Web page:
Box 1 Danish Example, tax on saturated fat

Internal municipal tax

A tax can also be placed internally in an organisation. In 2022, Aarhus Municipality in Denmark implemented an internal climate tax on their procurement of high CO2 emitting food items. The tax applies to beef, lamb, and ready meals containing meat as well as juice and sugar-sweetened beverages, which collectively contribute to one-third of the municipality’s food consumption-related CO2 emissions. When introduced, the tax amounted to DKK 850 per emitted ton of CO2. In 2023, it increased to DKK 1000 per ton CO2, and is scheduled to rise to DKK 1500 by 2030. The tax is levied during procurement and has a direct economic impact on the institution. Its primary goal is to influence staff behaviour by encouraging the substitution of high climate impact products with more sustainable alternatives (Aarhus municipality 2022; Bager 2022).

Subsidies on food products

Subsidies on food products result in a reduction in consumer prices. A study examining the acceptance of taxes and subsidies aimed at promoting more sustainable food consumption among Swedish consumers revealed that acceptance was significantly higher when consumers were presented with subsidies in the form of a value added tax (VAT) removal on plant-based protein, compared to a direct tax increase on meat products. Nevertheless, the level of acceptance for these policies depends on how the subsidy is funded (Lindahl 2023).
Though limited research exists on how subsidies might encourage consumers to make healthier (Capacci et al. 2012) and more environmentally friendly food choices (Röös et al. 2021), a few studies and examples are known from the Nordic Region. In a Danish intervention study, where the 20 percent VAT was removed from fruit and vegetables, a noticeable beneficial impact was found on the sale of fruit and vegetables. The revenue and sale increased by almost 25 percent (Mikkelsen et al. 2021). A survey conducted by Madkulturen in Denmark in 2019 supports this finding, as the surveyed group report that a decrease in vegetable prices would be necessary to boost their consumption (Madkulturen 2019). In Norway, a market-driven price reduction campaign on fish by supermarket chains in the autumn of 2023 has shown a marked increase in actual fish consumption (NRK 2023). These examples indicate that subsidies contribute to increased sales and consumption of the food items Nordic citizens should consume more of. How it affects the diet overall and how it affects sale of other food items need to be further explored.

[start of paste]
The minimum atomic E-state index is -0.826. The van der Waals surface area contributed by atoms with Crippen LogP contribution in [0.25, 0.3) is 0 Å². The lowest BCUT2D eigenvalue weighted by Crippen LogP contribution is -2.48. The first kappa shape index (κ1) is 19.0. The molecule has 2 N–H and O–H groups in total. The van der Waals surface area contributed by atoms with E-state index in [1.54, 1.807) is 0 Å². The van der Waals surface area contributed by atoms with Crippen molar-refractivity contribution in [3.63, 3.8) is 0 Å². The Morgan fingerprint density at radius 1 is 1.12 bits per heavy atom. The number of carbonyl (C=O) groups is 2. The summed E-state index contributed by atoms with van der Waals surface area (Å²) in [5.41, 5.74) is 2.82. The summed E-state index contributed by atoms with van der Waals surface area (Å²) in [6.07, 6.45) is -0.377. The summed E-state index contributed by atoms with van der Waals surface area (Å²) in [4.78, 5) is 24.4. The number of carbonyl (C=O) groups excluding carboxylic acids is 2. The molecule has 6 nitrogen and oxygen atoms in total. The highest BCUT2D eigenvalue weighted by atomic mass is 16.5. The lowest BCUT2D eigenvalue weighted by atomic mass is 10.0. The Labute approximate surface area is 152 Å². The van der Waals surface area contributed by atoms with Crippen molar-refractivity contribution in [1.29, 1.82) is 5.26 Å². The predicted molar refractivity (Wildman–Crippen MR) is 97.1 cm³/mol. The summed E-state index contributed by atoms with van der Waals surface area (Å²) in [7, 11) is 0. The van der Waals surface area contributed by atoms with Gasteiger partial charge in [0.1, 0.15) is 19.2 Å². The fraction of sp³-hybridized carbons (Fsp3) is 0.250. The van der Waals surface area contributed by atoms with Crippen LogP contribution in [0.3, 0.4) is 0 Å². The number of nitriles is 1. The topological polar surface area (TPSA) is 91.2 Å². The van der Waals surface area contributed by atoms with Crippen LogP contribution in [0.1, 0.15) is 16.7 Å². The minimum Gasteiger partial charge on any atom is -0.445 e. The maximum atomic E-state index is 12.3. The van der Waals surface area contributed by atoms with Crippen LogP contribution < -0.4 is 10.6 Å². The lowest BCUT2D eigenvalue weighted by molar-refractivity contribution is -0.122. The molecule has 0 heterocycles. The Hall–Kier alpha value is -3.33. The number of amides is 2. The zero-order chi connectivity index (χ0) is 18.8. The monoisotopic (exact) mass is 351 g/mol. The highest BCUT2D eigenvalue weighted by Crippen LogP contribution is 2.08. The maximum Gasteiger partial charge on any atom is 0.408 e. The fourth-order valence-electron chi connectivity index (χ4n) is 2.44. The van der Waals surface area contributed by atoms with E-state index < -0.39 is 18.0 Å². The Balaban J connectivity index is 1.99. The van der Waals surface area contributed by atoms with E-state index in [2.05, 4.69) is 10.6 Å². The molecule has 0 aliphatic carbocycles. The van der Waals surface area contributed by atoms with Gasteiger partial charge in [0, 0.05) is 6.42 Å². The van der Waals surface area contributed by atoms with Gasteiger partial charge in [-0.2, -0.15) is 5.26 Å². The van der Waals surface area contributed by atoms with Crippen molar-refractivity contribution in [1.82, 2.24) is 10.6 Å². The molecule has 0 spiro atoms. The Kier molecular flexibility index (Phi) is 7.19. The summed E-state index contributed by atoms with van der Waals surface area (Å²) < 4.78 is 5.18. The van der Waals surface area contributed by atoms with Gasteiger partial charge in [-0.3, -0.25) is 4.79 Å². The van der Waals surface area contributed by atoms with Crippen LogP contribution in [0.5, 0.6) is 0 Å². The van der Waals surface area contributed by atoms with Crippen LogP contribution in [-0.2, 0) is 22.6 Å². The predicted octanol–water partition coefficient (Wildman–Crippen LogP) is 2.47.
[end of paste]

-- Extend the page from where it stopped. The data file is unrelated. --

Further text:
Typically, interventions via policy instruments that promote healthy behaviours are found to have a greater impact than those aimed at stopping unhealthy behaviours (Afshin et al. 2017). Research indicates that consumers are more responsive to positive incentives such as subsidies (Afshin et al. 2017; Lindahl 2023). In combined analyses, a 10% reduction in prices (i.e., subsidies) led to a 12 percent increase in the consumption of healthy foods, outperforming the results achieved by price increases (i.e., taxes) on unhealthy products. Afshin et al. (2017) conclude in their study that the application of subsidies, particularly when part of comprehensive, multi-component strategies (i.e. including tailored combinations of taxes and subsidies on particular food items) is an effective method for increasing the consumption of healthy foods. It is important to note that the most suitable and cost-effective policy instrument depends on the problem to be solved. Making comparisons, such as evaluating transaction costs, effectiveness, distributional effects, and so on, is essential to determine which policy instrument is the most cost-effective choice.
A possibility could be implementing a bonus-malus system that adjusts VAT according to the environmental footprint of various products (Röös et al. 2021: 31). This approach would entail imposing higher VAT on animal-based food products and those sourced from tropical, deforested areas, while reducing VAT on fruits and vegetables originating from the Nordic countries and Europe. Another proposal involves applying lower VAT on Keyhole-labelled food and higher VAT on other foods, thus providing an economic reward for selecting more sustainable and healthier options and imposing an economic penalty for less sustainable choices.

Subsidies for companies and organisations